I need a datasheet to give specific recommendations.
I have run many thermal experiments with LEDs in the past couple of years.
First off you should understand that heat flows from warmer to cooler. You must first provide a thermal path from the LED to the peltier plate. This is best done on the component side. Thermal vias should be avoided if there is area on the component side.
There must be a thermal pad on the PCB that attaches to the case or lead(s) of the LED.
This PCB thermal pad must be as large as reasonably possible.
The distance between the LED and peltier plate must be as short as possible.
PCB copper thickness minimum 2 oz.
This is a TO-18 case with a thermal base plate.
This would be my recommended PCB footprint
for the above case with a 40 mm² peltier plate
Now have a datasheet
According to your idea, Peltier is mounted next to the LED body and
heat exchanger (radiator, whatever thermal mass) goes on top of that.
Thus it is likely, that the field-of-view is covered.
Your half view angle is 12° and the top of the case height and width = 4.7 mm. Using simple right angle trig, the height of a device placed 2.5 mm from the center (0.15 mm from side of LED) of the LED would need to have a height that extended 11.4 mm over the top of the LED to interfere with the beam. 11.4 mm + 4.7 mm LED height = 16.1 mm (0.63") total height.
You need a bar of aluminum or copper to mount and apply pressure to the peltier plate to the PCB. You may as well use a heatsink as the mounting plate with a base less than 16mm - 3.5mm (height of peltier) = 12 mm and anything over 12 mm grind the ends of the fins at a 12° angle.
Then use a low profile fan like the Sunon MagLev HA series with mounted on the heatsink far enough away not to interfere with the LED beam.
2" wide x 2" deep x 0.5" height
Heatsink USA 2" extrusion
Sunon MagLev HA Series
Why not do
thermal vias, similar to the way it's done with some ICs with exposed
pads? Route the heat to the opposite side of the board through vias
and remove it there? I'll make some drawings of these ideas and post
Conductive thermal resistance for thermal vias is much higher than a copper plate (PCB layer). See Table 1 and read Sec 3.2 in TI App Note 2020: Thermal Design By Insight, Not Hindsight
Then when the thermal flux reaches the other side of the PCB then you still need the copper plate to spread the heat.
This is how well I found thermal vias to work with high power LEDs:
Now that I have seen the datasheet and your 10 mW LED only generates 0.06 watts of heat. 1.4 Vf x 0.05 A = 0.07 W - 0.01 Optical radiant watts = 0.06 thermal watts.
If you add copper area to dissipate heat, it is likely to generate more of a problem than be of help. I doubt you will be able to determine if the LED is on of off by touching the TO-18 case. This means there is very little temperature difference Δ between the case and ambient. With a small temperature Δ there will be less thermal conductivity and convection and it will take longer to reach thermal equilibrium. So you would have to wait longer (hours) to use the LED.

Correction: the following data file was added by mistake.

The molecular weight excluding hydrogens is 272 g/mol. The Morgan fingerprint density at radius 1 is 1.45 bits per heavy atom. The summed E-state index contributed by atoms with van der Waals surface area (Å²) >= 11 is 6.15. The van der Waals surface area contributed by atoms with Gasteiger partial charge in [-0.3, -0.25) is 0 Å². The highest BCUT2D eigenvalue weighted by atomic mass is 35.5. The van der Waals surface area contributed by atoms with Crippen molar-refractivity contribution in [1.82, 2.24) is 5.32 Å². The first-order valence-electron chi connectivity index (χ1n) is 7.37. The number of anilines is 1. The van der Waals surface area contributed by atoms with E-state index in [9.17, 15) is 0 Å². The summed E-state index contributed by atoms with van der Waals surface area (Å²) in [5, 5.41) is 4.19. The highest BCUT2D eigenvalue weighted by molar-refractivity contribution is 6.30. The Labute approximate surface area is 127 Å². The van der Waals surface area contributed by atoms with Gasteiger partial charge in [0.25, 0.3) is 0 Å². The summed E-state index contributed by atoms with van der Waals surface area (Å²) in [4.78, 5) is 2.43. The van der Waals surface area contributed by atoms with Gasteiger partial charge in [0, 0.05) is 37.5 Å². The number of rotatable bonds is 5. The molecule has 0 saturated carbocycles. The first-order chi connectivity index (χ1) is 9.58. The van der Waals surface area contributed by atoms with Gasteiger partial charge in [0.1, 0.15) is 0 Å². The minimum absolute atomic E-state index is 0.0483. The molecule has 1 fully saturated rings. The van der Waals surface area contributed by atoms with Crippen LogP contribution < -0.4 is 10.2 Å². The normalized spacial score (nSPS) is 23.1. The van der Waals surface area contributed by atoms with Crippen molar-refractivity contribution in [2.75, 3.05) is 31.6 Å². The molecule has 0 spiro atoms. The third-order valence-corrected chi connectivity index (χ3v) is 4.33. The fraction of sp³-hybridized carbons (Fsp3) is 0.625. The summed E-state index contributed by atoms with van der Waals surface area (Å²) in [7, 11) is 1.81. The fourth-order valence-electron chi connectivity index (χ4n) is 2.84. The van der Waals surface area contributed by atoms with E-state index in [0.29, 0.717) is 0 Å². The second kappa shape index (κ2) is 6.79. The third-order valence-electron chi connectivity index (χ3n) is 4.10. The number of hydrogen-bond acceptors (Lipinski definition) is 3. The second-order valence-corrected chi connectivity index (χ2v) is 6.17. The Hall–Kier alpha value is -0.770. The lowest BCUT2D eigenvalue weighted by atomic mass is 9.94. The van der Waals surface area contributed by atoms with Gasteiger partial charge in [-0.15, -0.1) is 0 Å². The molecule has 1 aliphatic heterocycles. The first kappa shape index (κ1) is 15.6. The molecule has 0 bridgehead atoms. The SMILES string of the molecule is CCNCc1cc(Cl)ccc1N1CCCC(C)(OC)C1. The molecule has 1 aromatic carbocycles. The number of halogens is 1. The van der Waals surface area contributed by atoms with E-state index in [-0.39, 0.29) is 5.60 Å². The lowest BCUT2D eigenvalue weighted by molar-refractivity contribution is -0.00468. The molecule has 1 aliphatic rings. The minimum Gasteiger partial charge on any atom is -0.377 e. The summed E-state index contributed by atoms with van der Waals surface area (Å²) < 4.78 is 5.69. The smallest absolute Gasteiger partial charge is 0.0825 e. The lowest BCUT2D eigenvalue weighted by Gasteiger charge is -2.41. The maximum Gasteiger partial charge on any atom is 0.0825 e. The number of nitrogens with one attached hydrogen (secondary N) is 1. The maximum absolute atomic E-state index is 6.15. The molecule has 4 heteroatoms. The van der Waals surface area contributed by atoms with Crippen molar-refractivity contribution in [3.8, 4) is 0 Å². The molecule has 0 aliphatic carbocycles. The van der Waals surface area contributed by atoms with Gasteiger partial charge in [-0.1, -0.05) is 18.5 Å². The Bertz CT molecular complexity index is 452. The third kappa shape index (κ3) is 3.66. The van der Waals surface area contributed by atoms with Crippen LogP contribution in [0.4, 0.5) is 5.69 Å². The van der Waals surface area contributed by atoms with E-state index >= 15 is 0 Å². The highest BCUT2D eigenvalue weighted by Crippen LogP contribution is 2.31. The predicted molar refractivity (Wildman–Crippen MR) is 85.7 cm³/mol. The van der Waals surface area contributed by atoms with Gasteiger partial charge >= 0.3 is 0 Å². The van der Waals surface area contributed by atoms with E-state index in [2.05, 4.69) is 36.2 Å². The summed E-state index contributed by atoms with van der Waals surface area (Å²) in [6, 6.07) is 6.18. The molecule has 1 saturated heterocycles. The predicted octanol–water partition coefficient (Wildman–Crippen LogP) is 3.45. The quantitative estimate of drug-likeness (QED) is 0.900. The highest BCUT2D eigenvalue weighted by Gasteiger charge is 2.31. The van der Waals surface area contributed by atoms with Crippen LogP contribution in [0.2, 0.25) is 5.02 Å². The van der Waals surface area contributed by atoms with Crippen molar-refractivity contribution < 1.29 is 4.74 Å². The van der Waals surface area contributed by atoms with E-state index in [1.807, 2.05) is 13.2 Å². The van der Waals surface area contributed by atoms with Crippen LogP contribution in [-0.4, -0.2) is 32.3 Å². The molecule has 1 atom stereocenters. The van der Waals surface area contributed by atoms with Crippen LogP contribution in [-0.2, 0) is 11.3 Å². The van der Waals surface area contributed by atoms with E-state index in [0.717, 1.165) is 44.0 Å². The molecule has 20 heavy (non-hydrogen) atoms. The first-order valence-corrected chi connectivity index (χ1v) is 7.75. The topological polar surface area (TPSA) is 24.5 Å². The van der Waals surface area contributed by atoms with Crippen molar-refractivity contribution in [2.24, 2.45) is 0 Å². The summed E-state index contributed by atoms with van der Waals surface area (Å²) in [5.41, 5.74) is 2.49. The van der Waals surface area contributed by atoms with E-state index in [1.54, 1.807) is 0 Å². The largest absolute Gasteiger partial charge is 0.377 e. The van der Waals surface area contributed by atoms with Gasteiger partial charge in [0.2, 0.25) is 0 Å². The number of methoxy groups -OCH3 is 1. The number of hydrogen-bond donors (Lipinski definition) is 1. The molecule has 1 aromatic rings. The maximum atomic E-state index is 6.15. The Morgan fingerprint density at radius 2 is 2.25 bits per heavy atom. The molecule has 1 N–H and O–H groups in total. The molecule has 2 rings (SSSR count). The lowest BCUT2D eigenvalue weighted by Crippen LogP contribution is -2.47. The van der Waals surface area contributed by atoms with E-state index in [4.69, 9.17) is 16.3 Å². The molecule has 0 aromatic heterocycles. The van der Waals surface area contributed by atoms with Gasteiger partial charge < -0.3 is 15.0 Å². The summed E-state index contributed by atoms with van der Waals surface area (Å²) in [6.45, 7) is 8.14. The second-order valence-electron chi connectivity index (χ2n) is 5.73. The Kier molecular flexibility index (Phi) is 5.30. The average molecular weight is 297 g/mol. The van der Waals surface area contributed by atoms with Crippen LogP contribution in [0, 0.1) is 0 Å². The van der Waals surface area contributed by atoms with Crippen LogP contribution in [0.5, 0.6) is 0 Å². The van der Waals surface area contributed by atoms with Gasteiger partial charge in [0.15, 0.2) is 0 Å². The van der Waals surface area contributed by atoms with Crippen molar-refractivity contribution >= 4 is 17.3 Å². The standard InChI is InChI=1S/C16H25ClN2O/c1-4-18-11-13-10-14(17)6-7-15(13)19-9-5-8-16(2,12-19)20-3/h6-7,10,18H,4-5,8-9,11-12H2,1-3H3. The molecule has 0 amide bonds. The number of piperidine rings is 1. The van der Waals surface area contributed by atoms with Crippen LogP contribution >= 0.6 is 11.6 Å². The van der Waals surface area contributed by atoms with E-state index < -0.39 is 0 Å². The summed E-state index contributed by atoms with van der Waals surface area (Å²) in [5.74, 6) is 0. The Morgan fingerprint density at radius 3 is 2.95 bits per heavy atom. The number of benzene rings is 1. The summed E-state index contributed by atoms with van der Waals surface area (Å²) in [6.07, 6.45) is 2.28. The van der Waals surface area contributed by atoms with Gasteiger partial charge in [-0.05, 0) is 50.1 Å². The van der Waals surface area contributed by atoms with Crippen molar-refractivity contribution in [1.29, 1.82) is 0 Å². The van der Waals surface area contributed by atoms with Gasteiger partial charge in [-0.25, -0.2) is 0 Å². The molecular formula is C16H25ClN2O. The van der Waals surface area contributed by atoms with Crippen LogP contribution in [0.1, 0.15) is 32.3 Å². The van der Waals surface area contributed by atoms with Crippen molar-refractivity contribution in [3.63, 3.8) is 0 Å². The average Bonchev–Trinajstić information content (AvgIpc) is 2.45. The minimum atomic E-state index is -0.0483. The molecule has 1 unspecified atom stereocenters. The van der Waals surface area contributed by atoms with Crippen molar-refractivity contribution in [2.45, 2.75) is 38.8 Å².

- As the temperature changes Vf changes.
- As Vf changes the amount of heat generated changes.
- As the amount of heat generated changes the temperature changes.
- Go to step 1.
This is why the datasheet has no thermal information for a 10 mW LED.
I actually expect the ambient (outside the device) temperature to be
within -30'C to +40'C (outdoors usage in whole Europe from Italy to
Norway/Finland all year round)
ThorLabs offers up to 100mW electrical
Good. You will need a heater as well as a cooler.
It is much easier to heat on a cold day than cool on a warm day.
A temperature sensor would be a very good thing to have also.
Two temperature sensors (ambient and LEDcase) would be good to have.
Then you can use a micro-controller to turn peltier plate off & on and adjust the fan speed based on the case sensor.
Use the ambient sensor to choose the methodology (e.g heat or cool). At a specific ambient temperature the peltier and fan will net be needed. A case temperature only sensor will not give enough information.
The question is can you lower the junction temperature on a hot summer day to the same temperature as a cold winter day? If not, you have to add another heat source. You could attach the heat source to the opposite side of the PCB and use thermal vias. If needed, I would recommend using an inefficient, low efficacy, CoB LED as a heat source with a dimable LED driver (e.g. TI LM3414). You may even be able to use a thermal foldback circuit with the driver to turn the CoB on when it gets too cold. The LM3414 has a thermal foldback but you'd need a different thermistor.
I forgot to mention this previously. Do NOT use HASL plating on the PCB, use ENIG. HASL is much too uneven for an effective thermal interface. ENIG has very good planar characteristics (therefore thermal interface) .
You might consider a small board for just the LED. Qty 5 PCB with 4 oz copper, ENIG plating, 0.4 mm thickness (thin PCB if thermal vias are needed 1), 100mm x 75mm costs $171 for qty 5 at PCB Way, $5 ea at qty = 100.
1Reducing PCB thickness by 50% (1.6mm => 0.8 mm increases thermal conductance of vias by 2X. 1.6 mm => 0.4 mm = 4X improvement.